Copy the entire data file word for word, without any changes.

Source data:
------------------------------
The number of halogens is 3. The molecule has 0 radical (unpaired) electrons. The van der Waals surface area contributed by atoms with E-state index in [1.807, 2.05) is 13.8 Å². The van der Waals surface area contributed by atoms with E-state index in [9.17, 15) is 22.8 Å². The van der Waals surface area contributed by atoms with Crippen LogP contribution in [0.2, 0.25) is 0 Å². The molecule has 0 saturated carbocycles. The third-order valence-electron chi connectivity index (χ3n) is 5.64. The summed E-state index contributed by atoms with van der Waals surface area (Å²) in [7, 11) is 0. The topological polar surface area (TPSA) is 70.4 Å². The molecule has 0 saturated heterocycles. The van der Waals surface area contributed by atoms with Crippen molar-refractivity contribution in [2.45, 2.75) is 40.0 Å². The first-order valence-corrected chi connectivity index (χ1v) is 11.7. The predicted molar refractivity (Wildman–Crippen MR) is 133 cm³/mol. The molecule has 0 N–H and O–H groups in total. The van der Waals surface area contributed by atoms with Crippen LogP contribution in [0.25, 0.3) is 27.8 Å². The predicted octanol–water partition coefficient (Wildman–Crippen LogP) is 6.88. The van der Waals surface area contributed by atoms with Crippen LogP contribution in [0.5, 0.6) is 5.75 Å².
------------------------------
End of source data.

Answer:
The number of halogens is 3. The molecule has 0 radical (unpaired) electrons. The van der Waals surface area contributed by atoms with E-state index in [1.807, 2.05) is 13.8 Å². The van der Waals surface area contributed by atoms with E-state index in [9.17, 15) is 22.8 Å². The van der Waals surface area contributed by atoms with Crippen LogP contribution in [0.2, 0.25) is 0 Å². The molecule has 0 saturated carbocycles. The third-order valence-electron chi connectivity index (χ3n) is 5.64. The summed E-state index contributed by atoms with van der Waals surface area (Å²) in [7, 11) is 0. The topological polar surface area (TPSA) is 70.4 Å². The molecule has 0 saturated heterocycles. The van der Waals surface area contributed by atoms with Crippen molar-refractivity contribution in [2.45, 2.75) is 40.0 Å². The first-order valence-corrected chi connectivity index (χ1v) is 11.7. The predicted molar refractivity (Wildman–Crippen MR) is 133 cm³/mol. The molecule has 0 N–H and O–H groups in total. The van der Waals surface area contributed by atoms with Crippen LogP contribution in [0.25, 0.3) is 27.8 Å². The predicted octanol–water partition coefficient (Wildman–Crippen LogP) is 6.88. The van der Waals surface area contributed by atoms with Crippen LogP contribution in [0.5, 0.6) is 5.75 Å².